Taking a look at the A-Z listers of flying cars

4th July 2017
Posted By : Anna Flockett
Taking a look at the A-Z listers of flying cars

Remember the days when people were dreaming of flying cars? Science-fiction films painted the vehicles out to be incredible futuristic, invinsible, handy creations, but now they are a reality, they may not be how everyone necessarily expected them to be. First of all, the world is nowhere near ready for flying cars, but they appear to be here to stay.

Unfortunately, many of these vehicles and concepts could have used a little more time on the drawing board, as companies collectively are jumping the gun like there’s no tomorrow. There is some glimmer of hope, though. Some flying cars are not only are very real but are also bordering on being interesting.

So here we will take a look at five of the more popular flying cars, either real or conceptual, and rank them from what has potential to be interesting and go far, to what has no hope, and never will.

The AeroMobil Flying Car:
Slovakian company AeroMobil announced in April that it plans to deliver a flying car to customers by 2019. This isn't the only company that has made such promises, but it may be the first one to fulfil this with a vehicle that actually could catch on. And, unlike some of the flying vehicles out there, AeroMobil’s car doesn’t look like more of a toy when in drive mode.

The vehicle has impressive technology and design, but that comes at a price, with a $1.2m expected price, which isn’t decreasing anytime soon. However, it’s the first fully realised flying car that actually looks like a flying car is expected to look.

PAL-V Liberty:
The Liberty, created by Dutch company PAL-V, is said to be able to reach 100mph when in drive mode. However, some may think; what’s the point? The vehicle does actually work and is currently available for pre-order, but there are reports that the Liberty feels less like a flying car and more like a weak helicopter that can drive a little bit.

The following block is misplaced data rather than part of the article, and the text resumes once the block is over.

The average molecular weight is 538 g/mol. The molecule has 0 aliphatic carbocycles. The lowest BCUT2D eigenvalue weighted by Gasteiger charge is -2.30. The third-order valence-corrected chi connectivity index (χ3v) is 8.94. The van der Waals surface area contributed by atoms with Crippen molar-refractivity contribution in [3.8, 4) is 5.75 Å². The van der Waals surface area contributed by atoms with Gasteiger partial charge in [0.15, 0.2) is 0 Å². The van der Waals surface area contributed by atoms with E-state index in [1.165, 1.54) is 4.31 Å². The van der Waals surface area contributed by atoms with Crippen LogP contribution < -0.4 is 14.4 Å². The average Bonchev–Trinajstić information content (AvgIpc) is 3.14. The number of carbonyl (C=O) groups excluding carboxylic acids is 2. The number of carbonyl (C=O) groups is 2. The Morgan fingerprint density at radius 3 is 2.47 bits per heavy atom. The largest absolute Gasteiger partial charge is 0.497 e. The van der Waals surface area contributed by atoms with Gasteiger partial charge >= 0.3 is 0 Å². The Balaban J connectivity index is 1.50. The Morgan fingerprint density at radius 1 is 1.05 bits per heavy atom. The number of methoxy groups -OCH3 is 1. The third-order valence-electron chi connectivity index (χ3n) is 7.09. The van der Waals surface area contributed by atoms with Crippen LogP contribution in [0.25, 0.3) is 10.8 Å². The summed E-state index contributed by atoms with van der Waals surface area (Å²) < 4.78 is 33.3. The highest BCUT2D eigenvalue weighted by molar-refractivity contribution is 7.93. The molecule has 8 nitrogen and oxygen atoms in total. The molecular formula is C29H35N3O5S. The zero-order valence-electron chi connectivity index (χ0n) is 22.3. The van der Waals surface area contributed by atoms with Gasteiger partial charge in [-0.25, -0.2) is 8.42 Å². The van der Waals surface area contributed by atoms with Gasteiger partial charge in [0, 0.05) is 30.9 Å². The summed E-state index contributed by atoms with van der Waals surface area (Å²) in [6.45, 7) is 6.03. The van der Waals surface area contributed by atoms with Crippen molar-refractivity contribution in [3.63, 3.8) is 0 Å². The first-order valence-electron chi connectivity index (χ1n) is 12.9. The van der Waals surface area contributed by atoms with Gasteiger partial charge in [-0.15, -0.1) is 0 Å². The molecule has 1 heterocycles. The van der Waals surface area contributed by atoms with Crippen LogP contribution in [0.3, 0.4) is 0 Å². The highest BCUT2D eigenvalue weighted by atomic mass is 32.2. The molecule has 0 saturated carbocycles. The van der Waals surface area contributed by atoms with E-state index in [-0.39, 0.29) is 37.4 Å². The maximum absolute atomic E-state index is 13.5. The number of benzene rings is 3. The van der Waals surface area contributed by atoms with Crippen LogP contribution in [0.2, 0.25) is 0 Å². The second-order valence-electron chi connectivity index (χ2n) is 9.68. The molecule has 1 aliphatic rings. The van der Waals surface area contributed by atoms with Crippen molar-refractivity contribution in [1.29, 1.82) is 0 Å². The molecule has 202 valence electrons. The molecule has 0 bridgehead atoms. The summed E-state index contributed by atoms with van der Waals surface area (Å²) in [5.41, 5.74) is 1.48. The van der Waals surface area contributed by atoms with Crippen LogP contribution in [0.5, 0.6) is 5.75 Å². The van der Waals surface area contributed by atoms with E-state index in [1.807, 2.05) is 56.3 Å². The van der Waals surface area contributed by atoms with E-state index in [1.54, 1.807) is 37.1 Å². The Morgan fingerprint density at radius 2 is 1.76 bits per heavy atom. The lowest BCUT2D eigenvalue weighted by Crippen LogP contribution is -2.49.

Terrafugia TF-X:
Where the Liberty may look weak, the Terrafugia TF-X looks exactly the opposite. This vehicle looks like a futuristic hearse with wings, and the US-based company claimed it can integrate the speed of aviation with the convenience of driving a car, although people are not convinced. The Terrafugia TF-X is said to be practical, as there is no requirement for an airport with take-off and landing, and it can drive on all roads and highways.

Kitty Hawk Flyer:
Although this vehicle may not be considered by everyone as a flying car, it is still sometimes referred to as one, and the developer is backed by Alphabet CEO Larry Page, but hype has not convinced everyone.

People have argued that the Flyer is really a vehicle which allows rich people to fly over fresh water differently than most people. Ultimately, the Flyer isn’t much more than a beach-side rental option for the more wealthier vacation-goer.

Airbus Pop.UP:
Airbus envisions a world where you hail a self-driving car that drives you until traffic becomes too congested, at which point a drone lifts the pod from its wheelbase and carries it elsewhere. Yes, a car-carrying drone, which has raised a number of eyebrows. There is always the issue that modern cities may not be able to handle such infrastructural change (cities like Boston and London for example), but the question is what does Airbus plan to do with all the wheel platforms it leaves behind?


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Germany Bonn World Conference Center